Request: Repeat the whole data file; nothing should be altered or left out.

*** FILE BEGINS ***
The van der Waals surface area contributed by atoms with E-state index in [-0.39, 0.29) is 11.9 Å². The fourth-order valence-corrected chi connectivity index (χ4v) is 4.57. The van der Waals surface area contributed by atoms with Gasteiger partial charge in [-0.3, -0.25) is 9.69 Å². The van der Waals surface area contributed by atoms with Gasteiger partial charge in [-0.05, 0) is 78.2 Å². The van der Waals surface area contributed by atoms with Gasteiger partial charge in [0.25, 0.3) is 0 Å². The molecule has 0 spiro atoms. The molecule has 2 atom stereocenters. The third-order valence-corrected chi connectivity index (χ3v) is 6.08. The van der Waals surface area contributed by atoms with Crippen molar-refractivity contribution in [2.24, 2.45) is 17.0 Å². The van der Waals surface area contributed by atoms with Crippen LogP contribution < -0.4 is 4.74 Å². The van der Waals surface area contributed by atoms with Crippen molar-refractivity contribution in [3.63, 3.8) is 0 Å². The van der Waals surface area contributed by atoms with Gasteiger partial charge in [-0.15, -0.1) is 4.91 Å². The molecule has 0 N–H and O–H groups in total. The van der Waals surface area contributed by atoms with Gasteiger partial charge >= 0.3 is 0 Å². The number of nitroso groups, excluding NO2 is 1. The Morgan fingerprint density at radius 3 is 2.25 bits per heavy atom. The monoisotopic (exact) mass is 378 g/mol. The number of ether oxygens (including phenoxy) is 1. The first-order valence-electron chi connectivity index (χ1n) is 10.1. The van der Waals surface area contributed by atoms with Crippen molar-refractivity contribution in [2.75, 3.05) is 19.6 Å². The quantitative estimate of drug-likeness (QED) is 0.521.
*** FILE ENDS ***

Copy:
The van der Waals surface area contributed by atoms with E-state index in [-0.39, 0.29) is 11.9 Å². The fourth-order valence-corrected chi connectivity index (χ4v) is 4.57. The van der Waals surface area contributed by atoms with Gasteiger partial charge in [-0.3, -0.25) is 9.69 Å². The van der Waals surface area contributed by atoms with Gasteiger partial charge in [-0.05, 0) is 78.2 Å². The van der Waals surface area contributed by atoms with Gasteiger partial charge in [0.25, 0.3) is 0 Å². The molecule has 0 spiro atoms. The molecule has 2 atom stereocenters. The third-order valence-corrected chi connectivity index (χ3v) is 6.08. The van der Waals surface area contributed by atoms with Crippen molar-refractivity contribution in [2.24, 2.45) is 17.0 Å². The van der Waals surface area contributed by atoms with Crippen LogP contribution < -0.4 is 4.74 Å². The van der Waals surface area contributed by atoms with Crippen molar-refractivity contribution in [3.63, 3.8) is 0 Å². The van der Waals surface area contributed by atoms with Gasteiger partial charge in [-0.15, -0.1) is 4.91 Å². The molecule has 0 N–H and O–H groups in total. The van der Waals surface area contributed by atoms with Gasteiger partial charge >= 0.3 is 0 Å². The number of nitroso groups, excluding NO2 is 1. The Morgan fingerprint density at radius 3 is 2.25 bits per heavy atom. The monoisotopic (exact) mass is 378 g/mol. The number of ether oxygens (including phenoxy) is 1. The first-order valence-electron chi connectivity index (χ1n) is 10.1. The van der Waals surface area contributed by atoms with Crippen molar-refractivity contribution in [2.75, 3.05) is 19.6 Å². The quantitative estimate of drug-likeness (QED) is 0.521.